McClatchy Co. filed for voluntary Chapter 11 bankruptcy protection Thursday while it continues to seek support for a reorganization plan from key stakeholders, including the Pension Benefit Guaranty Corp.

In its bankruptcy announcement, the company said the goal is to emerge from the process in the next few months after resolving legacy debt and pension obligations. “We are moving with speed and focus to benefit all our stakeholders and our communities,” President and CEO Craig Forman said in the statement. “We expect there will be no adverse impact on qualified pension benefits for substantially all of the plan’s participants and beneficiaries.”

McClatchy disclosed in November that it was discussing having the PBGC take over its qualified defined benefit plan that was closed to new participants in 2009. It has $1.39 billion in assets including about $580 million in voluntary contributions made by McClatchy. As of March 31, the plan was underfunded by $535 million.

McClatchy will seek court permission to terminate the pension plan, transferring responsibility to the PBGC. The company has proposed settling its pension liabilities by paying PBGC $3.3 million annually for 10 years and giving it 3% of equity ownership.

The announcement noted that the PBGC has not disputed the plan’s qualification for termination but has requested “a materially larger stream of cash payments over 10 years and a materially larger percentage of equity ownership” to settle PBGC claims as an unsecured creditor.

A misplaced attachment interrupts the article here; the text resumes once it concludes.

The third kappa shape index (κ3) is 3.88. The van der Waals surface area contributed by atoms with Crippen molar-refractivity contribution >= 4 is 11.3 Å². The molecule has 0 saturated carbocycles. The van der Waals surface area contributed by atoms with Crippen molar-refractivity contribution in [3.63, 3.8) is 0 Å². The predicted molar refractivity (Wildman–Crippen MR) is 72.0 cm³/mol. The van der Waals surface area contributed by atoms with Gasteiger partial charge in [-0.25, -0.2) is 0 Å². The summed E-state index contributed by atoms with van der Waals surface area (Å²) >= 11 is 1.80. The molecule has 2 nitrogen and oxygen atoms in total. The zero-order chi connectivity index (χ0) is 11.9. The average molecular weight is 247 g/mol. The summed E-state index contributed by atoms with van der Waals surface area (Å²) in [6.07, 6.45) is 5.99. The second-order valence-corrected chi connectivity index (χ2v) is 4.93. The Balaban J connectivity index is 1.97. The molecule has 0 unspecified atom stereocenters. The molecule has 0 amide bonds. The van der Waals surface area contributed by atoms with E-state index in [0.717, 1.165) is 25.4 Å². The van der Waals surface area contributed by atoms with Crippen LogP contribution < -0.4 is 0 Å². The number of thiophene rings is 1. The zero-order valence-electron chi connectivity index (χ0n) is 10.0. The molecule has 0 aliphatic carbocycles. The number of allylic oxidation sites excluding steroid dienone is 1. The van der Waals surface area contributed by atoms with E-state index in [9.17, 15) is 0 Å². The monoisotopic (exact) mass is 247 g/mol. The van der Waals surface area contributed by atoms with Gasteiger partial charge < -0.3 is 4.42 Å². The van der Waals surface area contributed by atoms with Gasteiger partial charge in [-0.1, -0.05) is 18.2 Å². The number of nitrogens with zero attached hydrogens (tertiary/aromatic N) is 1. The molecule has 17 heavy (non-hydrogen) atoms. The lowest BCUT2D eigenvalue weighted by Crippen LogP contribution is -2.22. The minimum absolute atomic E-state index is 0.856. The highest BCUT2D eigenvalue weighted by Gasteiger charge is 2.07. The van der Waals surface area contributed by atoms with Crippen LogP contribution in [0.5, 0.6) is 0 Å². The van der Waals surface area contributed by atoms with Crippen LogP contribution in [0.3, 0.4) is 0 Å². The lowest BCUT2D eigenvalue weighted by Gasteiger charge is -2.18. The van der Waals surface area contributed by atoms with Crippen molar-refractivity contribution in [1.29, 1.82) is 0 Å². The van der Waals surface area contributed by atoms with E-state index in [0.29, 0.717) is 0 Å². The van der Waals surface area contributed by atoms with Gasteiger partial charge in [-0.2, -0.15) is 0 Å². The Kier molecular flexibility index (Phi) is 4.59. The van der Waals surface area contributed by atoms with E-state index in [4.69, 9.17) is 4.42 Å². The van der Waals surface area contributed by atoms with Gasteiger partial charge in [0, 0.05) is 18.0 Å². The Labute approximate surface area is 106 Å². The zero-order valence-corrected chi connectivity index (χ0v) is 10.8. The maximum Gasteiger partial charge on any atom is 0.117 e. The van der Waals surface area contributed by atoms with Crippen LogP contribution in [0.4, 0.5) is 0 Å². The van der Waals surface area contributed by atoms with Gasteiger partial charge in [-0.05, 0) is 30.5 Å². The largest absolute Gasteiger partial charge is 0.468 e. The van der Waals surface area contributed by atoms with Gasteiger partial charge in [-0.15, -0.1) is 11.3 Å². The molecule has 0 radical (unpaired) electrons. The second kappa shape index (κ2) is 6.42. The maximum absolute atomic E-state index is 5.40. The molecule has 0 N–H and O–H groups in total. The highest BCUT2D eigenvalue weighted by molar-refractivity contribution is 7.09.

A PBGC spokesman said in an emailed statement that “PBGC and McClatchy continue to engage in discussions to find the best path forward for the people covered under the company’s pension plan, as well as the millions of people in the other plans PBGC insures. As always, our goal is to protect the retirement security of workers and retirees.”

McClatchy has secured $50 million in debtor-in-possession working-capital financing to support operations at the company and 30 local newsrooms during the bankruptcy process, which involves the company and 53 wholly owned subsidiaries that have filed petitions in the U.S. Bankruptcy Court for the Southern District of New York, where an initial hearing will be held Friday. The company has asked the court to appoint an independent mediator to facilitate restructuring negotiations.

On its restructuring website, the company said approval of its proposal would eliminate 55% of its debt, including the pension obligations, and the company would transition majority ownership to hedge fund Chatham Asset Management LLC, a lender and shareholder.

Source: Pensions & Investments